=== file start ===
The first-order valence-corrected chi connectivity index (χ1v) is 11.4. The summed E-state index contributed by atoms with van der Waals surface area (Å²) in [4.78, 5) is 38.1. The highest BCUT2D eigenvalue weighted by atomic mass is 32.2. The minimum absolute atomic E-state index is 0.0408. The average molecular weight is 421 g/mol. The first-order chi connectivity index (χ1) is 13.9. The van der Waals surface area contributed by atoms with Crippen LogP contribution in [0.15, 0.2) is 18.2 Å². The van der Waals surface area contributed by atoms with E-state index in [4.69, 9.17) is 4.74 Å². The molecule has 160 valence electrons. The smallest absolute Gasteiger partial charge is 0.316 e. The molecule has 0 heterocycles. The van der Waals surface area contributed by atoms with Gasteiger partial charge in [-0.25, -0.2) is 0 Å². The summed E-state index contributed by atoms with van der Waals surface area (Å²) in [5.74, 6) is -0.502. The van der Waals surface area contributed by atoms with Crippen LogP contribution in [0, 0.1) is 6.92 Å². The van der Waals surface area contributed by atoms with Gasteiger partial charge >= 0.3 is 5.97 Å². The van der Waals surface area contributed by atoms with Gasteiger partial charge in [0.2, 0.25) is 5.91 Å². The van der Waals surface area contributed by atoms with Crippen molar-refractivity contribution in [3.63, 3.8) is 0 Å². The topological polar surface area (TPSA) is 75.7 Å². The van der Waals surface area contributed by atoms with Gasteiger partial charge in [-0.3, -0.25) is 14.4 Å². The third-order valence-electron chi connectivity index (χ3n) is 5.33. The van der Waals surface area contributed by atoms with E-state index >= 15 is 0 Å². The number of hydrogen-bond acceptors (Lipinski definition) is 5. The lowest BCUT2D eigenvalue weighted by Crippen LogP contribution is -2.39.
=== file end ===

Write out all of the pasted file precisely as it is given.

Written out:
The first-order valence-corrected chi connectivity index (χ1v) is 11.4. The summed E-state index contributed by atoms with van der Waals surface area (Å²) in [4.78, 5) is 38.1. The highest BCUT2D eigenvalue weighted by atomic mass is 32.2. The minimum absolute atomic E-state index is 0.0408. The average molecular weight is 421 g/mol. The first-order chi connectivity index (χ1) is 13.9. The van der Waals surface area contributed by atoms with Crippen LogP contribution in [0.15, 0.2) is 18.2 Å². The van der Waals surface area contributed by atoms with E-state index in [4.69, 9.17) is 4.74 Å². The molecule has 160 valence electrons. The smallest absolute Gasteiger partial charge is 0.316 e. The molecule has 0 heterocycles. The van der Waals surface area contributed by atoms with Gasteiger partial charge in [-0.25, -0.2) is 0 Å². The summed E-state index contributed by atoms with van der Waals surface area (Å²) in [5.74, 6) is -0.502. The van der Waals surface area contributed by atoms with Crippen LogP contribution in [0, 0.1) is 6.92 Å². The van der Waals surface area contributed by atoms with Gasteiger partial charge >= 0.3 is 5.97 Å². The van der Waals surface area contributed by atoms with Gasteiger partial charge in [0.2, 0.25) is 5.91 Å². The van der Waals surface area contributed by atoms with Crippen molar-refractivity contribution in [3.63, 3.8) is 0 Å². The topological polar surface area (TPSA) is 75.7 Å². The van der Waals surface area contributed by atoms with Gasteiger partial charge in [-0.3, -0.25) is 14.4 Å². The third-order valence-electron chi connectivity index (χ3n) is 5.33. The van der Waals surface area contributed by atoms with E-state index >= 15 is 0 Å². The number of hydrogen-bond acceptors (Lipinski definition) is 5. The lowest BCUT2D eigenvalue weighted by Crippen LogP contribution is -2.39.